Interior Design: Inspiration and Advice From Hotel Experts

by Jim Gladstone

Passport recently reached out to five notable design professionals to get their perspectives on ways in which hotels and homes are influencing each other.


“When you stay at a hotel, even if its for a business trip, you want to have a sense of indulgence,” says designer Hun Aw (, whose projects have included the historic Hollywood Roosevelt Hotel (, the Pullman ( in Bangkok, and the Hong Kong–based luxury Hotel G ( brand’s first US outpost, opened in San Francisco this past spring.


“The two things that everyone is going to do in a hotel room, or when they’re staying at your house, is to sleep and to take a shower. So those two experiences should be made memorable.”

It’s one of the reasons that hotel brands including Westin and Four Seasons invest heavily in signature bedding, even selling their bedding and mattress systems to guests who want to experience the same comfort at home.

When hotels boast of sheets with high thread count Egyptian cotton or a “menu” of pillows from soft to firm its more than mere hype. At the end of the day, the way guests’ beds feel and the quality of sleep they get are significant components in their overall assessment of a stay.

Even if you have a small apartment or tiny guestroom, Colum McCartan says, “Don’t try to save space by using beds with storage built in under the mattress. They make for uncomfortable sleeping, and they force people to bend over awkwardly when they’re packing and unpacking.”

“Instead,” he suggests, “Maximize the drawer space in nightstands by choosing units that don’t stand on legs” but sit flush to the floor.

“When we were renovating the Hollywood Roosevelt,” says Hun Aw, “we completely blew out the old bathrooms. Some of them now feel as big as the rest of the guest room! People love to have a ridiculous shower.”

“Our market research,” says MGM’s Vakil, “shows that bathrooms are often the #1 factor in the perceived value a guest sees in a room,” he says.

“Bathrooms are one area where residential design and hotel design are coming closer and closer together,” says McCartan. “People who experience renovated hotel bathrooms want that kind of quality at home. And people who live in houses or apartments that were built relatively recently want their hotel bathrooms to be at least as nice as the ones they have at home.”

“At Gurney’s,” says Kramer, “I’ve done what I have in my apartment: a large rainshower built into the ceiling and a handshower that’s hung at regular showerhead height.”

The Hollywood Roosevelt. Suite Bath, by Hun Aw Studio

The Hollywood Roosevelt. Suite Bath, by Hun Aw Studio

“Another bathroom trend I really like for homes and hotels is matte-black plumbing fixtures. It’s very distinctive and attractive.” Kramer points curious homeowners to Newport Brass (, as a source.

“Get rid of swinging bathroom doors,” says McCartan, who notes that Starwood and Marriott are typically doing so as they renovate older properties. “If you use a sliding barn door, the bathroom ends up feeling much larger.”

There’s a constant challenge, says David Baker, in addressing the one-upmanship between home and hotel bathrooms.

“Once upon a time, people may have been thrilled to stay in a hotel that had the novelty of indoor plumbing!” he jokes. “Now we’ve got to keep coming up with something new. Getting a window in a bathroom like we’ve done at h2h is huge.” (Thick textured glass lets light through while maintaining privacy from the outside world for the bather.)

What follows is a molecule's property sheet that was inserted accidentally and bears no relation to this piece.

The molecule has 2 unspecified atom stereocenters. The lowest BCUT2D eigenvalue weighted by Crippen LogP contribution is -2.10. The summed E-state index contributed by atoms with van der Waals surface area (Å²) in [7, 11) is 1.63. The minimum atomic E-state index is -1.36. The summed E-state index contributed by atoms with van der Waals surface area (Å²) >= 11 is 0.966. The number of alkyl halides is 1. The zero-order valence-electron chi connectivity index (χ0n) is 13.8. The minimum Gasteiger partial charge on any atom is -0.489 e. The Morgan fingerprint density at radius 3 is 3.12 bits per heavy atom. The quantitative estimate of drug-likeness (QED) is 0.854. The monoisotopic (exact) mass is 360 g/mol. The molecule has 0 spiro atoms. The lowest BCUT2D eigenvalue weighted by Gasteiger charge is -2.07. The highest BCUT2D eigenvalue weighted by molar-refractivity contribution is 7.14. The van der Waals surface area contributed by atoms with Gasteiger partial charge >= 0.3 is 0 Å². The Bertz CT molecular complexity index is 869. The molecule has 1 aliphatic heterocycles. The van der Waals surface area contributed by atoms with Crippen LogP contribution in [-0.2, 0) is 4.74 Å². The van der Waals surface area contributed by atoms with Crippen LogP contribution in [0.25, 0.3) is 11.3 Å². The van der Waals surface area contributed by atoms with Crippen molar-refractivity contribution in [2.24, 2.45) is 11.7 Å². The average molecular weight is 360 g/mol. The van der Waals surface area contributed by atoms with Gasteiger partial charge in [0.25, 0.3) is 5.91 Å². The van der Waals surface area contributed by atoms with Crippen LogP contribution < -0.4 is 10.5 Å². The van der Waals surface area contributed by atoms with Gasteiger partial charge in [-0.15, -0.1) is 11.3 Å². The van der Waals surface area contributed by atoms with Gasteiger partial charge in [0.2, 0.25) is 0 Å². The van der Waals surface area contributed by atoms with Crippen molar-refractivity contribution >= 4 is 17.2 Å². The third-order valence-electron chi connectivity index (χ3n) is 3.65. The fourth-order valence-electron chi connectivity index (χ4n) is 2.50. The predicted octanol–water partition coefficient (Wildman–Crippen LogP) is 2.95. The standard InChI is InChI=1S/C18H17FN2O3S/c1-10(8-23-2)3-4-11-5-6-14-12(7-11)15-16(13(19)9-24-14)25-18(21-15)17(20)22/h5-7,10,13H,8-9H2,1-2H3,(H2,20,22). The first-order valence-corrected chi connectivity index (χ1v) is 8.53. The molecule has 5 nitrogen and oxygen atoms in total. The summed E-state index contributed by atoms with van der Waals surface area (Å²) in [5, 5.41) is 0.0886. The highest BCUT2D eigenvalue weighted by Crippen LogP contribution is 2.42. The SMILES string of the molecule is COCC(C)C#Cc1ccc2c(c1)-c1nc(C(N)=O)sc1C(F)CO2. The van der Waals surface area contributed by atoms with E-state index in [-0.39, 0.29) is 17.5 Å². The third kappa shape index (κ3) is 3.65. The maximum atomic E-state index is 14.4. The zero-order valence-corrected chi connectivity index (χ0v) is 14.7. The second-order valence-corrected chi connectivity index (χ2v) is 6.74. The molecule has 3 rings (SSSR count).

“For a while,” Baker notes, “it was very trendy to have the shower in a clear glass cube that you could see into from the sleeping area of a hotel room. But once you reach a certain stage of life,” he suggests, it may not feel particularly sexy to be displayed in a vitrine.

“Right now,” he says, “We’re incorporating little hot spots in bathroom mirrors that keep them from fogging up from the shower. I can see that moving into homes easily. I think the next step for hotel bathrooms may be more showers that also function as steam rooms.”

“Dual vanities and sinks used to be seen as luxurious,” says Vikal, “Now they’re pretty much a standard in many of our properties. One of the new things we’re doing is showers with LED lighting that changes color. We’re constantly raising the bar in terms of fantasy bathrooms.”


Over the past few years, with the rise of the so-called ‘share economy,’ services like Airbnb and VRBO (Vacation Rental by Owner) have begun to exert an influence on the variety of ‘homey’ and idiosyncratic features offered in hotel rooms. Simultaneously, homeowners looking to add a boost to their income have taken cues from hotels in remodeling guest rooms and mother-in-law units.

“The traditional business-driven hotel is becoming less dominant in the industry,” says Hun Aw. “There will always be some travelers who want to know that every room they stay in will be laid out exactly the same, “but younger generations of business travelers are looking for rooms to have a sense of style and individualism.”

Meanwhile, says Aw, “People are seriously asking themselves, ‘How will my guest room photograph? Is this room going to look appealing to travelers looking for a bargain online?’”

David Baker heartily agrees. The 450-square-foot space that he and his wife lived in while the rest of their home was being renovated and which served as his creative laboratory for thinking about hotel design now serves as a guest room when his grown children and their families are visiting. And if they’re not in town, you can stay there: Baker’s listed it on Airbnb.

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